Endometrial Polyps

Endometrial or uterine polyps form when the tissue lining the uterus experiences an overgrowth. The overgrowth causes endometrial polyps to develop. Although typically benign, these polyps can in some cases become cancerous.

Symptoms of Endometrial Polyps

Endometrial polyps are more common after menopause, although younger women may also be affected. Endometrial polyps may affect menstrual bleeding and may cause:

  • Heavy or frequent periods
  • Spotting between periods
  • Bleeding after menopause
  • Infertility

Causes of Endometrial Polyps

Although the exact cause of endometrial polyps is unknown, they may be linked to hormones and estrogen production. Other factors that may affect the growth of endometrial polyps may include:

  • Menopause
  • Obesity
  • High Blood Pressure
  • Use of Tamoxifen - a drug used to treat breast cancer

Treatment of Endometrial Polyps

In some cases, endometrial polyps that are small and cause no symptoms may not be treated at all. Doctors may just monitor the size of the polyps over time. Other cases may be treated with hormonal medications that may shrink the polyps and lessen symptoms. Polyps that continue to grow and cause symptoms are often removed through surgery.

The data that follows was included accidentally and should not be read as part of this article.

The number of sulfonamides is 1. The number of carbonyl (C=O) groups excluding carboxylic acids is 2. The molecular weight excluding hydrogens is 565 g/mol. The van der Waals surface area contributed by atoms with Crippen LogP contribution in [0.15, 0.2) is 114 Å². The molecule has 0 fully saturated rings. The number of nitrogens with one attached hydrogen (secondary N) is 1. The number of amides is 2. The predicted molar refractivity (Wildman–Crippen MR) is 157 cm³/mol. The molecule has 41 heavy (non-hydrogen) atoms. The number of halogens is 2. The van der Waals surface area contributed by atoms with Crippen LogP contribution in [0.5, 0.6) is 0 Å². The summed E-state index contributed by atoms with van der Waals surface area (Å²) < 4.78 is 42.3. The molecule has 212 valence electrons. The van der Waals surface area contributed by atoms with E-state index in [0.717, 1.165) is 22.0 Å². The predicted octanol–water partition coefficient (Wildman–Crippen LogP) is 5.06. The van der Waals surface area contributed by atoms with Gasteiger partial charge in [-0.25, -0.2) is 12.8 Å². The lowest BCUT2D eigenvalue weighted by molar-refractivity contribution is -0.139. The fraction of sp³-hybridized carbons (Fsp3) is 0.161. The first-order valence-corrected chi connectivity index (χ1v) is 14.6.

Endometrial Polyp Removal

If a doctor recommends the removal of endometrial polyps, the removal will most likely be performed through a surgical procedure called a hysteroscopy.

Hysteroscopy Procedure

A local or general anesthesia may be used to relax the patient and relieve any potential discomfort. After the area is cleaned and numbed with an anesthetic, the cervix is gently dilated and then expanded with gas or fluid. The hysteroscope, which has a light and camera, is inserted into the vagina and moved through the cervix to the uterus. The hysteroscope projects an image onto a display screen for the doctor to review. Using a surgical device, the doctor will then cut and remove the polyps. Patients may experience some cramping or vaginal discharge following the procedure.

After removal, uterine or endometrial polyps rarely reoccur, however patients should continue follow-up with their doctor.

Additional Resources